References Cited by the Examiner UNITED STATES PATENTS 1,214,433 1/1917 Crane et al 317-99 X 2,610,099r 9/ 1952 vMcNamara 312-322 X 2,612,777 10/1952 Greer 73-1 3,032,287 10/1959 Katz 242--55.17
FOREIGN PATENTS 86,187 4/ 1936 Sweden.
OTHER REFEREN CES Allen Electric and Equipment Co. advertising brochure: Modern Automotive Testing and Servicing Equipment. Kalamazoo, Mich. 1959, page 7. Copy in 73-116.
RICHARD C. QUEISSER,` Primary Examiner.
I. W. MYRACLE, Assistant Examiner.

Claims (1)

1. A TESTING APPARATUS COMPRISING: CABINET MEANS HAVING UPPER AND LOWER PORTIONS; A PLURALITY OF TESTING INSTRUMENTS IN SAID UPPER PORTION AND INCLUDING MEANS PROVIDING A VISUAL INDICATION OF THE RESPECTIVE TEST INSTRUMENT FUNCTIONS; A PLURALITY OF CONDUITS STORED IN SAID LOWER PORTION AND EXTENSIBLE THEREFROM FOR CONNECTION TO A REMOTELY POSITIONED DEVICE TO BE TESTED; MEANS MOUNTING SAID UPPER PORTION ON SAID LOWER PORTION FOR COMBINED SWIVELING AND LATERAL MOVEMENT WITH RESPECT TO SAID LOWER PORTION; AND MEANS TO CONNECT THE CONDUITS IN SAID LOWER PORTION TO THE TEST INSTRUMENTS IN SAID UPPER PORTION.
US368075A 1964-05-18 1964-05-18 Mobile instrument carriage Expired - Lifetime US3320800A (en)

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Cited By (1)

* Cited by examiner, † Cited by third party
Publication number Priority date Publication date Assignee Title
US4870954A (en) * 1987-06-22 1989-10-03 Kabushiki Kaisha Toshiba Ultrasonic diagnostic apparatus having pivotable and slidable operational table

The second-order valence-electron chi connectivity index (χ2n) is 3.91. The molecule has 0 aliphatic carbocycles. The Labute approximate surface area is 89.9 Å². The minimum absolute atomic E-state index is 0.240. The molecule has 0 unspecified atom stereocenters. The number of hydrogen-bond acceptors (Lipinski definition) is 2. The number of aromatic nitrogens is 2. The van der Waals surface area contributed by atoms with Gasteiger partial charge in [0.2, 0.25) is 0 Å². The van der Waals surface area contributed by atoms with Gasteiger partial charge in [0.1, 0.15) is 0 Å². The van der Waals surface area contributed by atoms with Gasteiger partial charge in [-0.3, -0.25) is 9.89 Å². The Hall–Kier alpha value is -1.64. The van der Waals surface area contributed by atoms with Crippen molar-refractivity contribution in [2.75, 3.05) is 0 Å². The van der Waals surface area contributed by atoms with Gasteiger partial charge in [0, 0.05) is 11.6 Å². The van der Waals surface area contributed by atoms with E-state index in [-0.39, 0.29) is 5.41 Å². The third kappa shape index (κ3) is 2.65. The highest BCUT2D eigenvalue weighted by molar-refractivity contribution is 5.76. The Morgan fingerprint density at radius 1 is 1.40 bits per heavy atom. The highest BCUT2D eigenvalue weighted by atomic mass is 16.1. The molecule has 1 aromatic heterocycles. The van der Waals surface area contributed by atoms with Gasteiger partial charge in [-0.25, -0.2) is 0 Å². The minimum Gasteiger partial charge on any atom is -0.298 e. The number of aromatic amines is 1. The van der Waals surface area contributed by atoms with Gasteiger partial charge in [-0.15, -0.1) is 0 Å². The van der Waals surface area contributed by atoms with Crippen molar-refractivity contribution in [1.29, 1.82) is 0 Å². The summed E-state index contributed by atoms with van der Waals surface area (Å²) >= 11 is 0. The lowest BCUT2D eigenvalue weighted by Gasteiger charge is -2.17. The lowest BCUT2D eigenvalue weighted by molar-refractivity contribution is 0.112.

Citations (4)

* Cited by examiner, † Cited by third party
Publication number Priority date Publication date Assignee Title
US1214433A (en) * 1916-03-27 1917-01-30 Ernest M Crane Cabinet for electrical appliances.
US2610099A (en) * 1950-04-22 1952-09-09 Jr Gordon G Mcnamara Rotating and reciprocating table top
US2612777A (en) * 1946-07-22 1952-10-07 Greer Hydraulics Inc Pump testing apparatus
US3032287A (en) * 1958-11-04 1962-05-01 Epsylon Res & Dev Co Ltd Magnetic tape recorders

Patent Citations (4)

* Cited by examiner, † Cited by third party
Publication number Priority date Publication date Assignee Title
US1214433A (en) * 1916-03-27 1917-01-30 Ernest M Crane Cabinet for electrical appliances.
US2612777A (en) * 1946-07-22 1952-10-07 Greer Hydraulics Inc Pump testing apparatus
US2610099A (en) * 1950-04-22 1952-09-09 Jr Gordon G Mcnamara Rotating and reciprocating table top
US3032287A (en) * 1958-11-04 1962-05-01 Epsylon Res & Dev Co Ltd Magnetic tape recorders

Cited By (1)

* Cited by examiner, † Cited by third party
Publication number Priority date Publication date Assignee Title
US4870954A (en) * 1987-06-22 1989-10-03 Kabushiki Kaisha Toshiba Ultrasonic diagnostic apparatus having pivotable and slidable operational table